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« ARRHYTHMIA | Main | THREE SUMMERS »
Sunday
Nov052017

THE MARSHES

Stars: Dafna Kronental, Sam Delich, Mathew Cooper, Zac Drayson, Amanda McGregor and Eddie Baroo
Writer/Director: Roger Scott.

Reviewed ahead of the Australian Premiere at the 2017 A Night of Horror Film Festival; December 1, 2017.

Rating: 4/5

The jolly swagman of Australian folklore is not so jovial in Roger Scott’s swampy psycho-thriller, The Marshes. A nasty piece of work in which the spirit of the bushman traveller escalates his penchant for opportunistic crime from sheep stealing to stalking and stabbing, Scott’s twisty deconstruction of slasher pic tropes is as good a calling-card pic as we’ve seen from a young Aussie genre filmmaker since Damien Power’s similarly sinister Killing Ground in 2016.

The Marshes adheres to a well-trodden ‘big smoke-vs-hillbilly’ opening act, as in when eco-warrior academic Dr Pria Anan (Dafna Kronental) has some fightin’ words at a last-stop gas station with brawny pig-hunter Zac Drayson. With her offsiders Will (Sam Delich) and Ben (Matthew Cooper), she forges ahead with her research field-trip deep into remote marshlands, only to have her days filled with further pig-hunter angst and her nights disrupted by a nightmarish presence haunting her campsite.

Scott’s storytelling skills kick into high gear in Act 2, when the threat turns out to be more than a cranky shooter and the landscape of the marsh reveals otherworldly secrets dating back to wild colonial days. With the aid of some skilful lensing from DOP Giovanni Lorusso, who switches from lush, sun-dappled widescreen location work to tight, terrifying close-ups, Scott amps up the menace and revs up the gore at expertly timed intervals.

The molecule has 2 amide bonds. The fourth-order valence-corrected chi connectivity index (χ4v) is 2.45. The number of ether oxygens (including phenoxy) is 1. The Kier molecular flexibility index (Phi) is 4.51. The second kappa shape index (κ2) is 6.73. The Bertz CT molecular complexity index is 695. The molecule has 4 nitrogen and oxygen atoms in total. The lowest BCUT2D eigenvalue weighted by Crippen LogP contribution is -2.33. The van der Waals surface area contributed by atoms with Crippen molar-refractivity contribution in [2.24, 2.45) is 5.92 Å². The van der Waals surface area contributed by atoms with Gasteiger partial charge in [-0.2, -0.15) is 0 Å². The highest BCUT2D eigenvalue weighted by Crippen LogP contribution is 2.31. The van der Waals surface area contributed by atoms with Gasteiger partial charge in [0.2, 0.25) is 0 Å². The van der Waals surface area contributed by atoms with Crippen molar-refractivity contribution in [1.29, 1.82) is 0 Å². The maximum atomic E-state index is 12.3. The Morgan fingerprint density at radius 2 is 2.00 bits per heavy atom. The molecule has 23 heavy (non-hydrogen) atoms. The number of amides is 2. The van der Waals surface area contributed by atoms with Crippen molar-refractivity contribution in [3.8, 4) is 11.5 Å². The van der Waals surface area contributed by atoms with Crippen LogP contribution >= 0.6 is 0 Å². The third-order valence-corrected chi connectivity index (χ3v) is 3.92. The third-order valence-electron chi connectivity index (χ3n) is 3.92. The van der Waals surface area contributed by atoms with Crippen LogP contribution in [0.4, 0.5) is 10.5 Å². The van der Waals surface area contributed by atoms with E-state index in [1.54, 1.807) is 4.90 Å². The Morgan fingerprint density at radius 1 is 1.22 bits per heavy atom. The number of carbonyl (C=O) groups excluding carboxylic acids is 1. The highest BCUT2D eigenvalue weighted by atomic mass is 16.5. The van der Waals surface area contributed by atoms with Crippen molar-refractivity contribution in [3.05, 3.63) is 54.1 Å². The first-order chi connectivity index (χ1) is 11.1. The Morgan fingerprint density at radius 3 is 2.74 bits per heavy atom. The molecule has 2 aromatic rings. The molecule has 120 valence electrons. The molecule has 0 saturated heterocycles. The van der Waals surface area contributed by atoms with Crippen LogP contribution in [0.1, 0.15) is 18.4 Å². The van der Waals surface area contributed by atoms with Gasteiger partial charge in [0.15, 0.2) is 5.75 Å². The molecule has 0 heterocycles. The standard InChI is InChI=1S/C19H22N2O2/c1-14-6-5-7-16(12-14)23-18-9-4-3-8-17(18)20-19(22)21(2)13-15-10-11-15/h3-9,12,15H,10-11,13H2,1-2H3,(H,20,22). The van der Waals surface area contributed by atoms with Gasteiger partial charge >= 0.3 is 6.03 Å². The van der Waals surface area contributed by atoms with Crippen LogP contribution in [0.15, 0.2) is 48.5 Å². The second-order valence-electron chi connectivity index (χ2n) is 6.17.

Audiences will be challenged at times to go with the film’s divergent path into the slightly surreal. Some narrative ‘dog legs’ recall the occasionally head-scratching developments in the TV hit Lost, yet the cut-and-slice thrills of classic Friday the 13th/Texas Chainsaw Massacre-type entertainment remain ever present throughout the pic’s second-half.   

Traditionalists who view the larrikin swaggie of ‘Waltzing Matilda’-fame as some kind of Aussie hero are going to be rattled by Scott’s version of the iconic figure, brought to hulking, horrifying life by big-man actor Eddie Baroo and kitted out in period-authentic swag-and-drizabone attire by costumer Maria Papandrea. As Pria, the terrific Kronental (channelling Sigourney Weaver, circa ’79, in both looks and intensity at key moments) offers a striking and powerful version of the ‘final girl’/horror heroine.

The Marshes is technically top tier, with Jessica Mustacio’s cutting of the intense handheld camerawork a standout, Nigel Christensen’s sound design crucial to The Swagman’s ominous presence and Tristan Coelho’s atmospheric score adding immeasurably to the tension. Despite the cultural origins central to the story and some broad colloquial language, the authentic locations (which look to have made for an arduous shoot) are not typically synonymous with the Down Under setting and should help sales agents spruik The Marshes as a deserved global marketplace player.

 

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